At Russell Alexander, Family Lawyers our focus is exclusively family law, offering pre-separation legal advice and assisting clients with family related issues including: custody and access, separation agreements, child and spousal support, division of family property, paternity disputes, and enforcement of court orders. For more information, visit us at RussellAlexander.com

Revenge Porn: Not Just a Bad Idea; It’s Also a Crime

Revenge Porn: Not Just a Bad Idea; It’s Also a Crime

A few weeks ago, I reported on the appeal-level decision in the case of “revenge porn” where a woman’s ex-boyfriend had posted explicit photos of her on a pornographic website and showed them to his friends, all without her consent. She sued him for civil damages to compensate for the resulting humiliation.

The existence of this type of case is not unexpected, but it’s not as prevalent as one might think. Despite the widespread use of social media, and the immediacy with which even ill-advised messages can be sent, there are surprisingly few court decisions that involve a person seeking civil damages for an internet-based invasion of privacy, whether through hacking, or by posting without the person’s consent.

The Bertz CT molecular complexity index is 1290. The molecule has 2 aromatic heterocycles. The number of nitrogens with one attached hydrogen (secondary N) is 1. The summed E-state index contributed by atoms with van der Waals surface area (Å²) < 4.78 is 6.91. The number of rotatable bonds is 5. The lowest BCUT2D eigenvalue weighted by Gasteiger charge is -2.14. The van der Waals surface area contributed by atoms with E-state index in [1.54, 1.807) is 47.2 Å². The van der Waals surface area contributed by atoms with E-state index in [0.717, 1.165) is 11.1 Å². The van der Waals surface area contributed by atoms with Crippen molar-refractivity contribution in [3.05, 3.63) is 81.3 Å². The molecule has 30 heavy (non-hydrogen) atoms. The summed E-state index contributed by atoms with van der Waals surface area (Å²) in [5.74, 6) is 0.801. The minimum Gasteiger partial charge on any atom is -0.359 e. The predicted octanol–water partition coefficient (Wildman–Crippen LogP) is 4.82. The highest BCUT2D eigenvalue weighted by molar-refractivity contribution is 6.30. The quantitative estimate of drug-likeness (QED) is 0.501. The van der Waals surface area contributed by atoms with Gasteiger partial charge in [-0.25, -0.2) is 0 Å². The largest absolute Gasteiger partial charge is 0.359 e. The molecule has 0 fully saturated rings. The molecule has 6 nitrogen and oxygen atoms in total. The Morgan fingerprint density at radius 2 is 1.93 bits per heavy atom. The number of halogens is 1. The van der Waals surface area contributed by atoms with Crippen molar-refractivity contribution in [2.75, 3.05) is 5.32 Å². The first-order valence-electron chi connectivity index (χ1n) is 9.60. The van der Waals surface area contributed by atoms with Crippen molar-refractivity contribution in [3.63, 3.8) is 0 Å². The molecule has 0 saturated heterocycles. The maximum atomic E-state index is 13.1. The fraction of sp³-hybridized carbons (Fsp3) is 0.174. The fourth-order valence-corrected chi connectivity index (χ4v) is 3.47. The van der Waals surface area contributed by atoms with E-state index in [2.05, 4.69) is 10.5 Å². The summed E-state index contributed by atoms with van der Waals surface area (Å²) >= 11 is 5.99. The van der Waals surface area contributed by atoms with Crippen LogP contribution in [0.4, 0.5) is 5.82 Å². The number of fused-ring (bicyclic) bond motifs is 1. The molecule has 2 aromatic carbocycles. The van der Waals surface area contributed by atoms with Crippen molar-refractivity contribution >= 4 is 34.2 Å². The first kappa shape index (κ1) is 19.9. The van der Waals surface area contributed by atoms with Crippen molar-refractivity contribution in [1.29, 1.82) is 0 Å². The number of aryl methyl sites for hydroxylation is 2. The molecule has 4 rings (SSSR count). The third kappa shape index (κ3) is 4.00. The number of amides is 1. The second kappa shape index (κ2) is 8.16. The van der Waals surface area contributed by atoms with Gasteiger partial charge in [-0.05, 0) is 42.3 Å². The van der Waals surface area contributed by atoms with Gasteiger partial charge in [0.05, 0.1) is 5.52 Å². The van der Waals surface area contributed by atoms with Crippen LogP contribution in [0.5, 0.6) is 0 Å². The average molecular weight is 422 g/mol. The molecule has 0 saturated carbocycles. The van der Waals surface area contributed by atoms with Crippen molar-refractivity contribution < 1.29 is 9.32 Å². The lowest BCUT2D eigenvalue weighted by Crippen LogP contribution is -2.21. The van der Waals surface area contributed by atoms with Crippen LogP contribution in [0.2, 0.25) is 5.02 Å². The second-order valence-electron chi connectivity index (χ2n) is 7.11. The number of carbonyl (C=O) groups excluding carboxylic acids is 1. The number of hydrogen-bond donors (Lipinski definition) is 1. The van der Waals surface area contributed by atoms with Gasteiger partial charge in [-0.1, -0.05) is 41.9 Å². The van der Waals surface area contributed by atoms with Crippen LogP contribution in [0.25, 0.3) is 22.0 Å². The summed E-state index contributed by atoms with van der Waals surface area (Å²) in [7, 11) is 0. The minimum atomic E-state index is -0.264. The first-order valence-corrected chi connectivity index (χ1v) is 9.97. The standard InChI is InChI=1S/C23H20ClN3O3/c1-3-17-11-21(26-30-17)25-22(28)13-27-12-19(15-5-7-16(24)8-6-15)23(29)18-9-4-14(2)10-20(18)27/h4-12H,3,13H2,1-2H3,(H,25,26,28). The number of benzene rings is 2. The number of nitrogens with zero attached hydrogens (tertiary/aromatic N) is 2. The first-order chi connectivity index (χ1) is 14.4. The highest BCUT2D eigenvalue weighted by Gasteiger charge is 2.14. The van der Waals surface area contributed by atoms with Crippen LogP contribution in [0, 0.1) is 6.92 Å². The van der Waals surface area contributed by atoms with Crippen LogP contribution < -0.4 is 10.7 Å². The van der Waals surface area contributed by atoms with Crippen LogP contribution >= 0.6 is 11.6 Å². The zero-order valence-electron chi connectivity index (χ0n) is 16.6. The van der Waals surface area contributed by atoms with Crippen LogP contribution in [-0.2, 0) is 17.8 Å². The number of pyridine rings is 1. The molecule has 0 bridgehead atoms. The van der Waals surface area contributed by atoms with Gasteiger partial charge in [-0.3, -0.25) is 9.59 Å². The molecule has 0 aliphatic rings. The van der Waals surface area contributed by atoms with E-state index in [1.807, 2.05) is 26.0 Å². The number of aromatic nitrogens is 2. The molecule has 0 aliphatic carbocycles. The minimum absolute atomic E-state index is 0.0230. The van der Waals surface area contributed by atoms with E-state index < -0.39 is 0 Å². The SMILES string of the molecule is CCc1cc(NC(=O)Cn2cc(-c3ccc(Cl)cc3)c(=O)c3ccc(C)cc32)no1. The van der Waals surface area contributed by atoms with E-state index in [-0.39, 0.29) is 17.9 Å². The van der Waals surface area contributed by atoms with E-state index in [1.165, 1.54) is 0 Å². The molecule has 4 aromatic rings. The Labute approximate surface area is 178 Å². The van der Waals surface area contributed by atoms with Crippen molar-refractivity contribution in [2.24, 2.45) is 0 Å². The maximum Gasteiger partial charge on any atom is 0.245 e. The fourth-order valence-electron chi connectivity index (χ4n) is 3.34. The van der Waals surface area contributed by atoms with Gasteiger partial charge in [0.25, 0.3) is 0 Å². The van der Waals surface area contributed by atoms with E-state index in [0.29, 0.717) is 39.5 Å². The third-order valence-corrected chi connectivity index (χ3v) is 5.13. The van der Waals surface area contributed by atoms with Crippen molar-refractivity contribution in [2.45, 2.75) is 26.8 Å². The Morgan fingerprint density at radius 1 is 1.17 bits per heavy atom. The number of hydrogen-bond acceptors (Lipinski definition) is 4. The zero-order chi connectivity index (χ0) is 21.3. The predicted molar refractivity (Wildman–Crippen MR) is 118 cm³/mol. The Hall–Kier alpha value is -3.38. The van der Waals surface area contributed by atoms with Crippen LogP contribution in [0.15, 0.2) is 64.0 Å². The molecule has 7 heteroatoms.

Part of the reason might be the impact of the criminal law: In December 2014, the Canadian Criminal Code was amended to add s. 162.1(1). The provision makes it a crime if someone “knowingly publishes, distributes, transmits, sells, makes available or advertises an intimate image of a person” knowing that he or she did not give their consent. The term “intimate image” is defined to include a visual recording, including a photographic, film or video recording, “in which the person is nude, is exposing his or her genital organs or anal region or her breasts or is engaged in explicit sexual activity”. On conviction as an indictable offence, the penalty can be up to five years’ imprisonment.